New summer rule comes just in time for Gamecocks’ coaches

Brown happy coaches can work with players in June and July

jkendall@thestate.comApril 3, 2014 

When Grady Brown heard about a new NCAA rule that will let college football coaches work with their players in the summer, he thought, “God is good.”

Brown, South Carolina’s secondary coach, needs all the coaching time he can get to prepare for a 2014 season in which he will have two new starting cornerbacks and likely will have at least one freshman starting in his defensive backfield. He plans to take advantage of all eight hours college football teams are now allowed to require their players to work per week in the summer.

He shouldn’t expect to see his boss during that time, though.

“I’m not going to be around that much, that’s for sure,” Gamecocks coach Steve Spurrier said.

Spurrier even joked the new rule excluded head coaches, which it does not.

“That’s what I heard,” he said with a laugh. “I am not going to be accused of outworking some of those coaches.”

Summer used to be the sole domain of strength coaches as on-field football coaches were not allowed to have in-person coaching contact or even evaluation until fall camp began. In fact, workouts were not allowed to be called mandatory although they had become virtually that at most major college programs.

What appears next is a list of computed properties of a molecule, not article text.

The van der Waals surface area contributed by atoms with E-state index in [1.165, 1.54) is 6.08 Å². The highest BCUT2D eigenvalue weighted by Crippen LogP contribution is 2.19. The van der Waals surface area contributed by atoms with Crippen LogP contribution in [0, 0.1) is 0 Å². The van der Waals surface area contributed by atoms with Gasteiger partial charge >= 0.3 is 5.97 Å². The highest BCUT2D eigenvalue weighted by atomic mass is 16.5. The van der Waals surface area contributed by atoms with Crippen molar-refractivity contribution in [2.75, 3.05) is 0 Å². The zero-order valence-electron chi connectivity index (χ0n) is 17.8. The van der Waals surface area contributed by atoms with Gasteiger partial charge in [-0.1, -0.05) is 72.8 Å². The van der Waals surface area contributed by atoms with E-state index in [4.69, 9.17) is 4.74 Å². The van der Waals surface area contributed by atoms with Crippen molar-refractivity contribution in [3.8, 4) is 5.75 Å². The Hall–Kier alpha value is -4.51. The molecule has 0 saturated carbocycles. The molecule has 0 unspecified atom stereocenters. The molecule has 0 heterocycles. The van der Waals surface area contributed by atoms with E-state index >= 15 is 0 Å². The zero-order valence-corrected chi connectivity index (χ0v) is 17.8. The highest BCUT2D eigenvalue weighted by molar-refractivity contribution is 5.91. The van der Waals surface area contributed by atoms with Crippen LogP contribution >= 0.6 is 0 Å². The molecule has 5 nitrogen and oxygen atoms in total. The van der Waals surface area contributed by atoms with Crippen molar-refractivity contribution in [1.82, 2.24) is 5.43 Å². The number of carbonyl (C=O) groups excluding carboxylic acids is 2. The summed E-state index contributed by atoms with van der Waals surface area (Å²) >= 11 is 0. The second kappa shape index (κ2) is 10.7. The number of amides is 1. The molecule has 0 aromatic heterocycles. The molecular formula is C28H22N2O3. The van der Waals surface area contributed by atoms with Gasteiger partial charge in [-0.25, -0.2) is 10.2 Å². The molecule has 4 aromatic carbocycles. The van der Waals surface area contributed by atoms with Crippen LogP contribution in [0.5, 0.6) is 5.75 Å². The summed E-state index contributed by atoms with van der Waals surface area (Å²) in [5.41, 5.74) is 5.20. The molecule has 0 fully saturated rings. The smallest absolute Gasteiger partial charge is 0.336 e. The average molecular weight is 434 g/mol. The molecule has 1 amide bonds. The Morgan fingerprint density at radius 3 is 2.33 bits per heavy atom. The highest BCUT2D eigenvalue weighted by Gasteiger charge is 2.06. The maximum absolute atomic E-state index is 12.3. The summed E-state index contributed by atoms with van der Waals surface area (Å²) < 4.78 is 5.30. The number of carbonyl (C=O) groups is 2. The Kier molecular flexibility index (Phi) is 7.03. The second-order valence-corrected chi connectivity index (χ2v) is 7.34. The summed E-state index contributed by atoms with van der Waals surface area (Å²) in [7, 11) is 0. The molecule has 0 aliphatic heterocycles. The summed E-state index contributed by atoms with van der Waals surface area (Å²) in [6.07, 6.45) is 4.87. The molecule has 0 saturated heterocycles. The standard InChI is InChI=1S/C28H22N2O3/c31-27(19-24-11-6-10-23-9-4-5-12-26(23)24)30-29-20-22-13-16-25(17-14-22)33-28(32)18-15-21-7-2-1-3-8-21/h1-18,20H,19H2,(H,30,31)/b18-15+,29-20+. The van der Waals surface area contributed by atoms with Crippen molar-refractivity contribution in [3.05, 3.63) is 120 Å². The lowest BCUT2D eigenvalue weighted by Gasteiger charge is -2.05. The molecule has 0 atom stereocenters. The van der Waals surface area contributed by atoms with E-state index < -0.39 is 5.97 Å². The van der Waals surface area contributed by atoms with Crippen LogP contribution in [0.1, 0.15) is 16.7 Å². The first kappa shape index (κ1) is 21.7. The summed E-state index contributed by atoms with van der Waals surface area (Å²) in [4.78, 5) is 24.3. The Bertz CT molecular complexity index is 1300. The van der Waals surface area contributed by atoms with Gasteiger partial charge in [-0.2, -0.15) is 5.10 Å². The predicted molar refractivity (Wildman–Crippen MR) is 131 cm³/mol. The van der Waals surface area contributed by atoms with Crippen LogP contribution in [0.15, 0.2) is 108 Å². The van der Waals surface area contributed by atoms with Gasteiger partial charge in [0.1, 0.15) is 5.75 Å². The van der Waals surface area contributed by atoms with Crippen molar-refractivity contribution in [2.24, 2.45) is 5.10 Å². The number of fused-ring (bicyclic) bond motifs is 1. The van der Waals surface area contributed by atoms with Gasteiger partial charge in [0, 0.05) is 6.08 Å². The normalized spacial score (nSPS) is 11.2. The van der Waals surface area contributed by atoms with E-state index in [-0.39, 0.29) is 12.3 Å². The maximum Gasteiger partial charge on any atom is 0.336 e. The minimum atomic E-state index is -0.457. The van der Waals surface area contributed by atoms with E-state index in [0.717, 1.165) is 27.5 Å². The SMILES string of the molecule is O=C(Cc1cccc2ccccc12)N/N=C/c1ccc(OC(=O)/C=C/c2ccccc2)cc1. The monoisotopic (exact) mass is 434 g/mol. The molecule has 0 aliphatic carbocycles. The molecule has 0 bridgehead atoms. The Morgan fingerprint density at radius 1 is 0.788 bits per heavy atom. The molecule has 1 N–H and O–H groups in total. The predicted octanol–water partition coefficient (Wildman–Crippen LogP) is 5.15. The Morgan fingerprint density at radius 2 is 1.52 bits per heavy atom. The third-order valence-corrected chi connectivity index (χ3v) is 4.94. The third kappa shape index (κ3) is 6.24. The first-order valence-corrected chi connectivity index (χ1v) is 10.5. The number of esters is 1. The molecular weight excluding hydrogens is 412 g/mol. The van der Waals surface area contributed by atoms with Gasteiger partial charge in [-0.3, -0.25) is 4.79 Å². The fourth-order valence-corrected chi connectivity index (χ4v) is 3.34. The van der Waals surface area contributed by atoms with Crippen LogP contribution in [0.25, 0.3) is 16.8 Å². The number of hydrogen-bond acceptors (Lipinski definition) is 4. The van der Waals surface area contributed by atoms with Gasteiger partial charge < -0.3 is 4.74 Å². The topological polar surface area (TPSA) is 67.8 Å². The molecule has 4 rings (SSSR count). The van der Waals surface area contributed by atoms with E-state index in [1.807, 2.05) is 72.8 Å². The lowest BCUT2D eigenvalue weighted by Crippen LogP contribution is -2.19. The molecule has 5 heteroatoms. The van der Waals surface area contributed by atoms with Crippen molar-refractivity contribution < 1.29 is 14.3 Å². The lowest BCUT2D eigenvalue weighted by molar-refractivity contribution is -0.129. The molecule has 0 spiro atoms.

Now, teams can have eight hours per week during summer school that can be supervised by a coach. Two of those hours can be used for film review, and that couldn’t come at a better time for Brown, who will welcome five cornerbacks – Wesley Green, Al Harris Jr., Chris Lammons, Darin Smalls and D.J. Smith – during summer school and needs at least one of them to be ready to play by the end of August.

Brown is in close contact with all his incoming recruits this spring, but the conversations don’t center around playbooks just yet, he said.

“Right now, the guys that we have signed, we are just talking to them about making sure they finish well academically so they are eligible and, secondly, doing your running, doing something from the standpoint of maintaining your speed,” Brown said.

As for the quarterback, Spurrier’s area of expertise, he always has relied on his veteran quarterbacks to take charge of the summer teaching, and he will stick with that plan for senior Dylan Thompson this year.

“That’s what we have always tried to do, get the older quarterback to meet with these guys and show them how we try to do things,” Spurrier said. “That’s the best way to do that, I think.”

Thompson is prepared for that role, he said.

“I was trying to talk to coach Spurrier about letting me hang out with him wherever he is going, but, yeah, I am prepared,” he joked. “Coach expects that. It’s always been the old guys go out and do the drills and the young guys follow through. It’s the way it’s been since I have been here and it’s been pretty successful.”

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